In step with tradition
- Shereen Saif
Photo courtesy Natanakairali

January 4, 2016

The verdant campus of Natanakairali, Kerala’s foremost research, training and performing center for traditional arts founded by eminent Kutiyattam exponent Venu G, came alive on the evening of 27th December 2015 as the culturally rich town of Irinjalakuda prepared to witness the highly anticipated arangetram of upcoming Mohiniattam artist Parvathy Sreevallabhan.  Hardly a debutant, Parvathy had previously performed at the Soorya Festival 2011, Swaralaya Festival 2011, Thanjavur centenary festival and Mohini Nrithyathi among others but this was her first full-length traditional recital.

The audience was welcomed with flowers and a handful of sweetened parched rice and ushered into a humble thatched roof auditorium. Lit with traditional lamps and decorated with tender coconut leaves and strands of flowers, the setting had a lovely old-world charm. Arangetrams these days tend to be grand affairs with all its fuss and paraphernalia, but this one in all respects was refreshing in its simplicity.

The recital got off to an auspicious start with the Ganesha stuti rendered by Neelamperur Suresh Kumar. He was accompanied on the maddalam by Kalanilayam Prakasan, Kalanilayam Ramakrishnan on the idakka, Irinjalakuda Vishakan on the flute and Sri Murali on the veena.

The young Mohiniattam dancer took to the stage with an age-old traditional Cholkettu in Shankarabharanam ragam. This was followed by a vibrant Jatiswaram. In both the introductory pieces, Parvathy proved her prowess in pure nritta through her refined spatial geometry, footwork and sculpturesque movements brimming with lasya. The varnam that followed was a true 40-minute piece de resistance in praise of Lord Shiva. The narrative held the audience’s rapt attention through stories that extolled his multi-facets. From the annihilation of Kamadeva, to the episode where Neelkantha is forced to receive the Kalakootha poison, to an exposition of the Lord’s many bhavas and his cosmic dance, Parvathy’s every movement and expression flowed with ease and conviction. As the music faded, it appeared as if the dancer had entered a blissful trance.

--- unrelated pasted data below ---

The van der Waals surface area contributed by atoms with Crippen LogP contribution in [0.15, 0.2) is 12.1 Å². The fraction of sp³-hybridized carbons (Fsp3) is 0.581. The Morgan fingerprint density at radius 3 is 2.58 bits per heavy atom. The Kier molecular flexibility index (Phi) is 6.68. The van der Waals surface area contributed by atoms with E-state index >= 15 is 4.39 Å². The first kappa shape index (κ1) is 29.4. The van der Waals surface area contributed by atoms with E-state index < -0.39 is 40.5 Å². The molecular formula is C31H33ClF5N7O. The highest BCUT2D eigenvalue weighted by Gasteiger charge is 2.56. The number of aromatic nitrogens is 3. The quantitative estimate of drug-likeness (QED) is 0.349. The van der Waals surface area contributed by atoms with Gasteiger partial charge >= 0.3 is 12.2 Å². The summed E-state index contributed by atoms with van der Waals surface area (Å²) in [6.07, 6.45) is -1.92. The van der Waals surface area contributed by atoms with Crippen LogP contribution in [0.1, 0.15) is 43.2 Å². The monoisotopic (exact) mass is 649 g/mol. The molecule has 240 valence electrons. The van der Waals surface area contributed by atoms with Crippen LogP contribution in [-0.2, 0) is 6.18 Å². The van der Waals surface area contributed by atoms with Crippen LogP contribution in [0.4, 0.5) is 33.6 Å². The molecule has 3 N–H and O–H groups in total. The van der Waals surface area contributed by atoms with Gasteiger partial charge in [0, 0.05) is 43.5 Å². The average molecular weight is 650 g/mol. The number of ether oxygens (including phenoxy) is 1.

Instead of a padam, the artist chose to perform Devadevam divyaprabhavam, a keertanam in Hindolam that spoke of the virtues of Lord Rama and about how the asura king Ravana become his sworn enemy after the abduction of Sita Devi. The dancer’s abhinaya took on a mature shade and touched the hearts of the audience.

The thillana in Kapi ragam celebrated the sheer joy of dance while the Geeta Govindam slokam that followed was a kaleidoscope of moods and visual imagery as the dancer expertly depicted the 10 avatars of Vishnu.The Narasimha avatar, in particular, was arresting. Using abhinaya techniques from Kutiyattam, Parvathy portrayed the insatiable rage of the half-lion, half-man incarnation and created a powerful image of gore.

The culminating piece was a rare Saptam. In folklore tradition, it is believed that the Bhagavathy is born as a kurathi, a fortuneteller who goes from village to village narrating stories from the Indian mythology. In this piece, the dancer as kurathi describes the miraculous birth of Ayyapan through the union of Lord Shiva and Vishnu in his most desirable Mohini form. The recital came to a close with a Mangalam in praise of Sangameshwara, the presiding deity of Irinjalakuda Koodalmaanikkyam temple. 

The choreographic credit for all the pieces except the keertanam goes to Guru Nirmala Paniker who also played the nattuvangam at the recital. The keertanam is the artistic contribution of Kapila Venu, a renowned Kutiyattam artist and daughter of Guru Nirmala Paniker.

Parvathy’s arangetram is the culmination of 12 years of rigorous training under the pedagogic methodology developed by Guru Nirmala Paniker at Natanakaisiki Mohiniyatta Gurukulam, the Mohiniattam wing of Natanakairali. The movement vocabulary adheres to Guru Kalyanikutti Amma’s bani of Mohiniattam. But what made the performance potent was the powerful hasta and netrabhinaya, inspired from Kutiyattam and made appropriate for Mohiniattam by Nirmala Paniker.

Staying rooted to tradition, the recital also explored the possibilities and myriad shades that Mohiniattam could assume. In this respect as well, it was a class apart. 

Shereen Saif is a dancer, theatre professional, creative movement advocate and PR consultant based in Dubai. She is a Mohiniattam disciple of Dr. Neena Prasad and pursues her training in traditional theatre techniques under veteran Kuttiyattam exponent Venu G.